Currently, routine SAR backscatter observations with a high spatial resolution (∼20m) and frequent revisit (< weekly) are only available at C-band (5.4 GHz) from the European Space Agency (ESA) and Copernicus Sentinel-1 (S1) mission. Despite the availability of these routine observations, limited attention has been paid to the use of C-band backscatter for snow monitoring after earlier satellite observations had shown a limited sensitivity (Rott and Nagler1993; Bernier and Fortin1998; Bernier et al.1999; Shi and Dozier2000). However, these studies were mostly focused on relatively shallow snow depths (below ∼1m) and were investigating the use of backscatter observations in co-polarization. At C-band, co-polarized backscatter is generally dominated by (i) the scattering from the ground surface (depending on the moisture content and the temperature or freeze–thaw state of the soil) in dry snow conditions or by (ii) the absorption by liquid water in wet snow conditions (Baghdadi et al.1997; Nagler and Roth2000; Luojus et al.2007; Nagler et al.2016).

Although further research is needed to improve our basic understanding of the physical scattering mechanisms, we hypothesize that cross-polarized observations at C-band are more sensitive to dry snow accumulation than co-polarized observations for two main reasons. First, the surface scattering from the ground is significantly weaker in cross-polarization due to the limited depolarization that occurs at the ground surface, especially for smooth surfaces. Second, dry snow is expected to enhance scattering in cross-polarization. More specifically, dry snow represents a multi-layered, dense medium of irregularly shaped (anisotropic) ice crystals that can form larger-scale clusters. Enhanced signal depolarization can for instance occur due to scattering within the dense anisotropic snow volume, multiple scattering on snow layer interfaces, and snow–ground scattering interactions (Du et al.2010; Chang et al.2014; Leinss et al.2016). Hence, in cross-polarized observations, the scattering from the ground surface may no longer dominate over the scattering from the snow (Shi and Dozier2000; Pivot2012), especially for deep snow that is often encountered in mountain regions.

Recently, Lievens et al. (2019) demonstrated the sensitivity of S1 cross-polarized backscatter observations to dry snow accumulation and developed an empirical change detection algorithm to retrieve snow depth at 1 km spatial resolution over all mountain ranges in the Northern Hemisphere. The retrievals are based on a number of assumptions that, in the case of C-band, are likely more valid for deeper snow. That is, (i) an increase in snow depth causes an increase in snow scattering especially in cross-polarization; (ii) the snow scattering contribution is not negligible compared to the ground scattering contribution; and (iii) the ground scattering contribution remains relatively constant during the winter period because of the limited changes in soil temperature (due to the insulating properties of snow), soil moisture, and surface roughness, such that (iv) the main changes in backscatter over time can be related to changes in the snowpack.

Here, we further refine the S1 snow depth retrievals and evaluate them at 100 m, 500 m, and 1 km resolutions over the European Alps for August through April 2017–2018 and 2018–2019. First, the sensitivity of the S1 backscatter observations in co- and cross-polarization is evaluated using regional model simulations of snow depth over Austria and Switzerland. Thereafter, the S1 snow depth retrievals are compared against the model simulations, stratified by elevation and forest cover fraction. Finally, the accuracy of the retrievals is estimated based on independent time series measurements at 743 in situ locations across the Alps.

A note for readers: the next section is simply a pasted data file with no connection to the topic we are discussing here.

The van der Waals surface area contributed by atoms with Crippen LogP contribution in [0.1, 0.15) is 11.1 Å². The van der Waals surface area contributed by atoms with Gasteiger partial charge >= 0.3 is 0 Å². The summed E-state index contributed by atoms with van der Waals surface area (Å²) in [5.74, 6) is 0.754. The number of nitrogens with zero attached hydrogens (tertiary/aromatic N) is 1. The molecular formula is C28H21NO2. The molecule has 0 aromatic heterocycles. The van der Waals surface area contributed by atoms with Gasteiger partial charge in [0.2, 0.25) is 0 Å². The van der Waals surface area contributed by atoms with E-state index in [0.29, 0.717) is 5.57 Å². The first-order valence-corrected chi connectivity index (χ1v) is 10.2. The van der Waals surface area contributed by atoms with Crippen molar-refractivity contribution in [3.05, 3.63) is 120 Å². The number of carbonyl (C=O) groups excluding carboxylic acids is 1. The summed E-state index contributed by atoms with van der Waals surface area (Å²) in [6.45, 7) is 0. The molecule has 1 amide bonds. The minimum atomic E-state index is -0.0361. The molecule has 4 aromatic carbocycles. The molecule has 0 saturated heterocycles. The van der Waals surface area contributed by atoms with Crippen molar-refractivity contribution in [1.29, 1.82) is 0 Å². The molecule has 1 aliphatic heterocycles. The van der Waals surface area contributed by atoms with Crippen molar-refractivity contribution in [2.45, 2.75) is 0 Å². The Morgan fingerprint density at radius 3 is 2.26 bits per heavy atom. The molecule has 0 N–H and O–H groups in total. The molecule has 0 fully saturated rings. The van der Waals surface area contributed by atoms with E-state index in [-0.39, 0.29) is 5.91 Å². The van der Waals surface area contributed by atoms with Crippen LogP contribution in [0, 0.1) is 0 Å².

The results of this study contribute to improving our knowledge of seasonal snow mass in areas with complex topography and thereby address a long-standing observation gap in remote sensing of the cryosphere. A strong asset is the assured long-term continuity of S1 C-band SAR observations over the coming decades, which will allow for the analysis of trends in snow mass impacted by climate variability or climate change. Finally, the S1 snow depth retrievals could be of high value for data assimilation into land surface models (Girotto et al.2020). Not only could the assimilation ensure improved and continuous (in time and space) estimates of various snow variables, it is likely to also benefit applications such as flood forecasting (Dechant and Moradkhani2011; Griessinger et al.2019) or numerical weather prediction (de Rosnay et al.2014). Future research is recommended to further investigate the physical scattering mechanisms in snow at C-band, including the impacts of snow microstructure and stratigraphy, and to extend the validation over regions with different soil, vegetation, and snow conditions, also using validation data at the matching scale of the satellite retrievals.

2 Data and methods

2.1 Sentinel-1 observations

The S1 mission is a constellation of two satellites, S1A and S1B, launched in April 2014 and 2016, respectively. Each of the satellites has an exact 12 d repeat cycle, completing 175 orbits per cycle. As both satellites share the same orbital plane with a 6 d offset, the two-satellite constellation offers an exact 6 d repeat cycle. Depending on the region, more frequent observations (every 2–3 d on average) are available due to orbits with partly overlapping swaths and the combination of ascending and descending tracks. Note that over repeating cycles, acquisitions from a given orbit consistently observe the same grid cell with the same incidence and azimuth angle and should thus provide repeated samples that are not impacted by the satellite viewing geometry. However, observations from different orbits can be biased relative to each other due to the different viewing geometries.